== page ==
Monday, February 4, 2013


“I offer the world freedom from want...  Whoever wants to die rather than accept what I offer is free to do so.”

What makes anyone think this way?  How does anyone become so evil?  To learn how it started, we must look back to a night long ago, when something fell from the sky over England and landed on the outskirts of a former countryside manor--and a little boy stole out of the handyman’s quarters to see what it was.

Young Graeme Grimstead, bereft of his parents (as we saw last time), was being raised on the manor-turned-luxury resort by his uncle Nigel Hewitt, the handyman and groundskeeper.  What he found in the forest thicket surrounding the property that night was a small crater strewn with the parts of strange, unrecognizable machinery--at whose center lay a strange crystal with an inner, diamond-like glow.  He gathered up the odd machine parts and pocketed the crystal before anyone else could come and get them, and took them back to the servant’s quarters where he lived.  And that was how Graeme acquired what he would come to call the Quantum Prism.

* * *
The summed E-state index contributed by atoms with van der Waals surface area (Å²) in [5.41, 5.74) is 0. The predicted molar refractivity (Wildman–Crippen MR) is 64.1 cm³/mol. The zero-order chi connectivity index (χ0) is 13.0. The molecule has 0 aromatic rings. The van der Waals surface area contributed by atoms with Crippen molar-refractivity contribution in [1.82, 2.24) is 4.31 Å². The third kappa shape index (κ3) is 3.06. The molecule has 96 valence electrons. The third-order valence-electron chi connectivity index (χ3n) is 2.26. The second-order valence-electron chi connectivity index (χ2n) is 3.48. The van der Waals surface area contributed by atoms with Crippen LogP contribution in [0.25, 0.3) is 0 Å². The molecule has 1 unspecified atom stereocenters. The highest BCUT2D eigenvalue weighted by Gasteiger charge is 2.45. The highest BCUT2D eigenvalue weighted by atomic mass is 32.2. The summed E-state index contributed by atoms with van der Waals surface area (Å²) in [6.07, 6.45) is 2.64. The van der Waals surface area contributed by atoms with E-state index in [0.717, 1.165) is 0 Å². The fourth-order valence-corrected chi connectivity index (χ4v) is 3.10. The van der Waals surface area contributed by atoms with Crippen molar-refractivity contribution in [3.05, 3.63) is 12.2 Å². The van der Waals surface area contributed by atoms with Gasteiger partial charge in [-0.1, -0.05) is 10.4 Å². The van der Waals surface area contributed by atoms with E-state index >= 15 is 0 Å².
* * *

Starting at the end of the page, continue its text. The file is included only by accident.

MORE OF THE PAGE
The Quantum Prism was an alien object, its origin unknown, containing a subtle but awesome power:  an ability to affect reality at the level of quantum mechanics, where all physical laws that govern the universe break down into uncertainty and probability.  The effect of the Prism is that of the ultimate “good luck charm,” conferring a positive outcome for every event onto its holder.  It can also have the reverse effect, that of a cosmic “Hope Diamond,” projecting negative outcomes onto others.  As fate would have it, this alien talisman of “positivity” was now in the hands of what was becoming a very negative young boy.  Graeme had grown to hate the world for allowing poverty and inequality to exist:  For it was these conditions that had made Graeme’s father Roland a chronically unemployed, alcoholic, physically and emotionally abusive husband.  This was why Graeme had lived with his parents in a tenement on the East End of London, where the only lights in his mother’s life were Graeme himself and her gift for art--until the day that a drunken and angry Roland killed her.  This was why Roland was now behind bars for life and Graeme, who had walked in on the murder scene, was permanently traumatized.  And this was why Graeme, coming to live with his Uncle Nigel, had witnessed wealth for the first time, compared it to the misery from which he came--and held it against the entire world that his mother had died at the hands of the monster that was Graeme’s father.